Out in the Irvington Woods on a sunny afternoon, some two dozen men and women in jeans and t-shirts are getting a two-day jump on Earth Day, hacking away at patches of a prickly, invasive shrub called Japanese Barberry.
Most are employees of an Irvington-based company, BrightFarms, that hydroponically grows a range of salad greens in six greenhouse farms around the east coast and as far west as Chicago, packages them and delivers them within hours to the local branches of big food chains like Stop & Shop, BJ’s, Walmart and Food Lion.
But on this afternoon, in the spirit of Earth Day, they are not growing or selling healthy greens but destroying nasty ones—no easy task. Barberry shrubs smother desirable vegetation—at least the kind that the deer have not already eaten. As CJ Reilly III, Director of Education & Head of Grounds & Operations for the Irvington Woods Park and the O’Hara Nature Center, the man in charge of this wrecking crew, notes, “You’ve got to get the whole root system out or it will grow right back.”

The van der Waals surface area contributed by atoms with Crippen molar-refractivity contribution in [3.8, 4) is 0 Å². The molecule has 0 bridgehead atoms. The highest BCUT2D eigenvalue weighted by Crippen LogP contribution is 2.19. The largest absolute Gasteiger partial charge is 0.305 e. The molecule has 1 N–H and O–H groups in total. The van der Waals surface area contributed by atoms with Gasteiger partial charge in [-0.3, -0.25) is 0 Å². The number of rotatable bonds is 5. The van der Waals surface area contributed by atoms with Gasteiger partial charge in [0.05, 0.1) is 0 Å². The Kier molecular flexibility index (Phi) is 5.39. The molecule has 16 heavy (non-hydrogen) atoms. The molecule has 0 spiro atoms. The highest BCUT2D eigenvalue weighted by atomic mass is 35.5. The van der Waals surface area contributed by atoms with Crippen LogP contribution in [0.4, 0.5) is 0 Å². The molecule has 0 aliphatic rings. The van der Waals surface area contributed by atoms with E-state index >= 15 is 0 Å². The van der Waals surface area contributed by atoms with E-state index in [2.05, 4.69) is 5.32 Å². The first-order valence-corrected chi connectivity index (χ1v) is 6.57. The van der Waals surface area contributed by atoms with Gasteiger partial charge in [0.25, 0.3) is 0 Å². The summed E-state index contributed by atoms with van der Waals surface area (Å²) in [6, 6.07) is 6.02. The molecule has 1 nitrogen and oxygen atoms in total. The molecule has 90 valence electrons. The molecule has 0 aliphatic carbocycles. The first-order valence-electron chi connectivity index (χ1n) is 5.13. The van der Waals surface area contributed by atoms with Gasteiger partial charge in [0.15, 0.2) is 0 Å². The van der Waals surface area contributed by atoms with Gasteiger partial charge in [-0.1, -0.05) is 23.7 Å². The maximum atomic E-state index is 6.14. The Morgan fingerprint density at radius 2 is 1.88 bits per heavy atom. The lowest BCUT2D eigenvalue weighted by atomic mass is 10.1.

Among the BrightFarms crew are Steve Platt, CEO and Steve Campione, CFO. They see their company as part of a larger agricultural renaissance that is attracting young people away from careers in paper-pushing industries in favor of an ag school education and a chance to get dirt under their fingernails. In today’s ecologically conscious culture, farming is good and good for you.
After a few back-wrenching hours in the Irvington Woods, the Bright Farms volunteers would repair to the Captain Lawrence Brewery in Pleasantville, another local company that prides itself on its commitment to sustainability.